William seems to have been a caring character towards his wife and children, and was tender to Matilda, however, he was also a ruthless soldier who was very touchy about the conditions of his birth and therefore was as far as can be seen faithful to Matilda. He was thought to have very strict views about faithfulness and didn't sire any illegitimate children throughout his life.


It was in 1051 that William claimed he was called to England by Edward the Confessor, who might have known him as a child and was aware of his military prowess. Edward the Confessor was known to be Pro-Norman, having styled his court on the Norman model, and did have Norman sympathies. However, this was not the only significant event of the 1050's, as problems erupted in the nearby Anjou and Kingdom of France as well as religiously. Anjou and France had created an alliance, which had the potential to cause problems for William, and making his alliance with Flanders essential and Normandy's position unstable. Geoffrey Martel Count of Anjou had recently over taken the County of Maine and was in a position to do the same to Normandy with the help of the French crown.


In the eyes of the church, it was about 1059 before Pope Nicholas II formally recognised the marriage of Matilda and William, after William had sent him some soldiers to help overthrow Pope Benedict X, the successor to Leo IX who had died in 1054. This was a large relief to William, who had suffered interdict in 1054 or 1055 but had been defying bishops and higher level clergy to prevent war with Flanders, so that he could keep his wife and so that his children could remain legitimate. As a result of the decision, in their gratitude, both Matilda and William vowed to construct an Abbey, a promise that they both kept.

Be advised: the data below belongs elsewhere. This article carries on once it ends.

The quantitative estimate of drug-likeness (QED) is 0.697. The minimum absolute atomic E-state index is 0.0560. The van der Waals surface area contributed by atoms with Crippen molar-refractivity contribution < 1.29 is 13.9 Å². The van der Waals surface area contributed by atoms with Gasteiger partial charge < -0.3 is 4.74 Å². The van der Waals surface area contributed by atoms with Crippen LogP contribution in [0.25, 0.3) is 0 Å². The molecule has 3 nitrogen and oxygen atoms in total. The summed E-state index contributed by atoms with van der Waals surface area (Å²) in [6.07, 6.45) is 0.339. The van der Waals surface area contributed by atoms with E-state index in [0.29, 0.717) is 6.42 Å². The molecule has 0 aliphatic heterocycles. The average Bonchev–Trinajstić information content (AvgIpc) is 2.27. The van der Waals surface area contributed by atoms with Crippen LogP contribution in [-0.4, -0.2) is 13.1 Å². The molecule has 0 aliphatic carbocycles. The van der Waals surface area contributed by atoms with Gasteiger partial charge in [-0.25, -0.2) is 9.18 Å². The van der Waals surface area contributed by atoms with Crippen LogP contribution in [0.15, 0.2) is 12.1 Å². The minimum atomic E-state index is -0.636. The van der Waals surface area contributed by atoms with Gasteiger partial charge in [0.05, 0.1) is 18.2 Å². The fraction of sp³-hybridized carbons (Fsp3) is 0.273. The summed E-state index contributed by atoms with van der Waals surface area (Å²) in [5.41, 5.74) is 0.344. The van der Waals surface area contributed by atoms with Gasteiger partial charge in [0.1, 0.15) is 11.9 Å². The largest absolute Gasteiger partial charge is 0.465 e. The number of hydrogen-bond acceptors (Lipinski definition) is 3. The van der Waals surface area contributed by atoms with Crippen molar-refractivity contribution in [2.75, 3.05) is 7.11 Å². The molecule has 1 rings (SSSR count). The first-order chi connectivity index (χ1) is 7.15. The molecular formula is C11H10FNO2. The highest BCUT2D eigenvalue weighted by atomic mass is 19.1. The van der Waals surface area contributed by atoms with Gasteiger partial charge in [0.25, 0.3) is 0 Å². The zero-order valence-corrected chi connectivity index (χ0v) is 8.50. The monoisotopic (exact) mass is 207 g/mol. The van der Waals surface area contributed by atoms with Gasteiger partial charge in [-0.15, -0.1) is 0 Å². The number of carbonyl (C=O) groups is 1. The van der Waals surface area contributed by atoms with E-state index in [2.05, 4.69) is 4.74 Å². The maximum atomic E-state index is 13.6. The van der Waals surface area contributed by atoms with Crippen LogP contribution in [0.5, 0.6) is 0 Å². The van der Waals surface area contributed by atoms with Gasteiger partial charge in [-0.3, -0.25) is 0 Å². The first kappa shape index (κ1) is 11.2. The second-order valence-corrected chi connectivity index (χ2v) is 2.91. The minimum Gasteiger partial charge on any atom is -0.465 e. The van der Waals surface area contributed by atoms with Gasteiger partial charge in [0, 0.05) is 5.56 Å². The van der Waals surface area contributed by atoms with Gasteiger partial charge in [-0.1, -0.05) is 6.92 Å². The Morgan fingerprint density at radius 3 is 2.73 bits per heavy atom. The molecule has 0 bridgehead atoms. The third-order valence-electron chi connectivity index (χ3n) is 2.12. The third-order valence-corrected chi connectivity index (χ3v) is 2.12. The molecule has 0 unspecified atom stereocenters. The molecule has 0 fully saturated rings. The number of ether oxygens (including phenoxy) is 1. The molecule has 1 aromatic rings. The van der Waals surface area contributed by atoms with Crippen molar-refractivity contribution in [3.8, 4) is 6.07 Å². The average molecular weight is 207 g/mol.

During this time, in England, Harold Godwinson was rapidly rising in favour and there was much speculation that he would be named as the Confessor's successor...


In 1063, William further established his name by annexing Maine and betrothing the heiress Margaret to his son Robert, before setting his sights on England, as one of the most esteemed rulers of Europe. However, in 1064, Harold was shipwrecked on his way to see William, and was welcomed as a guest to William's court according to the Bayeux Tapestry, where, at the end of his visit, Harold was betrothed to probably Agatha, who was too young to get married at the time. However, this plan was abandoned in early 1066 when Harold instead married Edith of Mercia, the widow of Gruffudd ap Llewellyn shocking William, and apparently breaking the heart of his young daughter who'd been very taken by Harold .


On Edward the Confessor's death on 5th January 1066, Harold, claiming that on his deathbed, the Confessor had elected him as his successor, and the Witan elected him as the new king and the rest is, as they say, is history.

Sources include:

Queens of the Conquest by Alison Weir, Queen Consorts by Lisa Hilton


Image courtesy of Wikipedia